Versatile vermouth - under the wormwood spell
Described by Patrick McGovern, American anthropology professor and specialist for historic beverages, as “wine fit for kings and the afterlife”, vermouth certainly has friends in high places. The thing to be drinking for Torino's (Turin’s) high society and a common sight in piazza’s across Europe today, vermouth arguably suffered in the UK from the lack of an aperitif culture.
Living much of its life in the UK lost on the back bar, to many it was only really an accoutrement to the star spirits in classic cocktails. Until, that is, trailblazers like the Negroni sparked a love of the Italian aperitivo and all things bitter that we never knew we had.
Vermouth has been around for a long time; the first mentions of a wormwood-steeped wine appear in Chinese history as far back as the Shang Dynasty and wormwood medicine appears in Indian medicine records from 1500BC. Cultures all over the world have hailed the properties of wormwood ever since. Known in German as wermut, this key botanical later gave its name to the drink we know today: vermouth.
So why exactly is vermouth so special? And how do the cool, new guys stand up to the established names? We gathered a group of London’s finest bartenders at cosy-chic cocktail bar The Mint Gun Club in Stoke Newington to put vermouth in the spotlight in the first of a new series of spirit category events. The wild card? It was all blind.
Scores on the doors
We asked our group of willing bartenders to blind taste an epic 26 vermouths and two flights of cocktails over the course of an afternoon, giving unadulterated feedback. Bibendum ambassador Christina Schneider deftly gave an overview of the production and history of vermouth before cracking on with the tasting.
Round 1 was a flight of dry vermouths, followed by bianco, rosso, and a flight of aromatised fortified wines that didn’t quite sit in the other categories. After tasting them all we tasted two flights of classic cocktails using the different styles. First, a Martini flight with a selection of dry vermouths in a Plymouth Gin Martini, followed by a Manhattan flight made with Rittenhouse 100.
See the full results at the end of the article.
Big brands aren’t all bad
The distilling scene is undoubtedly dynamic, with a constant show reel of niche and interesting bottles to try. But arguably, the big faces of the spirits world are big for a reason: they know what they’re doing and they’ve been doing it a long time. And on this occasion our panel agreed.
The number one product, with the highest score across the whole tasting as voted by our panellists, was Milan’s Carpano Punt e Mes, closely followed by Cinzano Bianco. “The big brands may have a bad rep but they’re great products,” said Razvan Chipara, bartender at The Vault at Milroy's.
Drinks journalist Clint Cawood agreed, “It was good to see how well some of the more established – and more affordable – products performed. Some of these, like Noilly Prat Dry and Martini Rosso, are clearly category benchmarks for a reason. It was great to see some relatively new entrants like Sacred do well too. The vermouths I liked less were usually those with candied and overly-sweet flavour profiles; bitterness plays an important role in vermouth, and it's noticeable when that's absent.”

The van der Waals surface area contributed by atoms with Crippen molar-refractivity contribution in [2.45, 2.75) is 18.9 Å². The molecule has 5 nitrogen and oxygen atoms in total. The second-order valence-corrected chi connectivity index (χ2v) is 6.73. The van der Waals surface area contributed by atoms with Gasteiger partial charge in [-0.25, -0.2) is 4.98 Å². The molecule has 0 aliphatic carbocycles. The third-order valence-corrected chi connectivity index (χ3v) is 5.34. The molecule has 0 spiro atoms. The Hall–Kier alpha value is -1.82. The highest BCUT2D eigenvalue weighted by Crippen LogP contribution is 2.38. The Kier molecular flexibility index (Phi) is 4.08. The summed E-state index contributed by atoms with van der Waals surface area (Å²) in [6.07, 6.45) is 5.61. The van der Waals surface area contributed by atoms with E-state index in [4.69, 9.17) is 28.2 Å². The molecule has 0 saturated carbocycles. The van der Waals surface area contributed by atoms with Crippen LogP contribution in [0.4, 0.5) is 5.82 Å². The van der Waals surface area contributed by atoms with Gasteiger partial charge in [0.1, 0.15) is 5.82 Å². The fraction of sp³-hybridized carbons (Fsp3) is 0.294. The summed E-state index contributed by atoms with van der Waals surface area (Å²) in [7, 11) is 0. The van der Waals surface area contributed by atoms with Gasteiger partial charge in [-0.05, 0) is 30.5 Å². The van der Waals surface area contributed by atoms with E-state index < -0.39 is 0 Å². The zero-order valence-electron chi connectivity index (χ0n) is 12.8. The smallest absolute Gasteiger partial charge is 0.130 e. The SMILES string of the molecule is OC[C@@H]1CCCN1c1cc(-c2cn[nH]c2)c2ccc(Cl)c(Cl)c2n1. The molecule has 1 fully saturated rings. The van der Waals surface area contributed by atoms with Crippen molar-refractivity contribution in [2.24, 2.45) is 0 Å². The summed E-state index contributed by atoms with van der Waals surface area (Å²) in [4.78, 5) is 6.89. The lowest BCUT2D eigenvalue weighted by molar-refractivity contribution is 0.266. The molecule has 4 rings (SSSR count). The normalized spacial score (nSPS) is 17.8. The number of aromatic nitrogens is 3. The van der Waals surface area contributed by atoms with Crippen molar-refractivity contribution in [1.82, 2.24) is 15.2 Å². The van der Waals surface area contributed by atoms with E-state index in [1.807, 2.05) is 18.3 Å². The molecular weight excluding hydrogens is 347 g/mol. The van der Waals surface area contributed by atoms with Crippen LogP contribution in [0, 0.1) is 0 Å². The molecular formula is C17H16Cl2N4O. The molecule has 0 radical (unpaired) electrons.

The catch of vermouth: versatility
One thing that was evident from our 26-strong line up was the sheer versatility of this category. Ranging in style from sweet to dry, herbaceous to fruity, clear to dark tawny, there is, it seems, a vermouth for everything, and everyone.
The favourite for Mint Gun Club’s founder Richard Hunt was Cinzano, for exactly this reason. “They were a real stand out for me, which was surprising. I thought their whole range was distinctive, well made, and balanced. They sat apart from everything else.”
“Carpano’s Punt e Mes was my favourite for the Manhattan flights,” says James Mills, bartender at The Mint Gun Club. “It’s not overpowering”. As an alternative Manhattan, Belsazar’s Red Vermouth caught Clint’s attention – dubbed a “Manhattan for those who don’t like whisky” thanks to its distinct, powerful herbaceous character that stole the focus away from the whisky.
Mixing it up
Another string to vermouth’s bow is that it is low in alcohol, tapping into a UK-wide trend for low-ABV alternatives. Whether mixing up a shim drink or simply mixing it with tonic, vermouth is your pal if you’re wanting to go low.
“A number of factors are making people rethink the role of vermouth in cocktails, not least a demand for lower-ABV drinks,” says Clint. “Vermouth is a great way to add a lot of flavour without adding too much alcohol, so I think there's increasingly a place for these as the core ingredient rather than a modifier.”
The Explorer Series
This series is a new initiative from the Bibendum spirits team that aims to challenge the perceptions of what we’re drinking. By hosting totally-blind category tastings we remove the focus on branding and get back to the good stuff: what’s actually in the bottle. You’ll be surprised what you find yourself liking when those preconceptions are swept away!
Drinks journalist Clint Cawood says, “I thought this was a great exercise, and really worth trying such a wide variety of products blind, as well as road-testing them in some classics. It's always good to challenge your perceptions of a category like this.”
|Dry||Noilly Prat Dry||Carpano Dry||Belsazar Dry|
|Bianco||Cinzano Bianco||Carpano Bianco||Belsazar White|
|Rosso||Carpano Classico||Cocchi Vermouth Di Tourino||Cinzano Rosso|
|Other||Carpano Punt e Mes||Cocchi Americano||Sacred English Amber|
|Martini||Dolin Dry||Carpano Dry||Joint: Martini & Cinzano Extra Dry|
|Manhattan||Cocchi Vermouth Di Tourino||Carpano Punt e Mes||Cinzano Rosso|
Check out our Explore Vermouth Guide to learn more about this diverse spirit!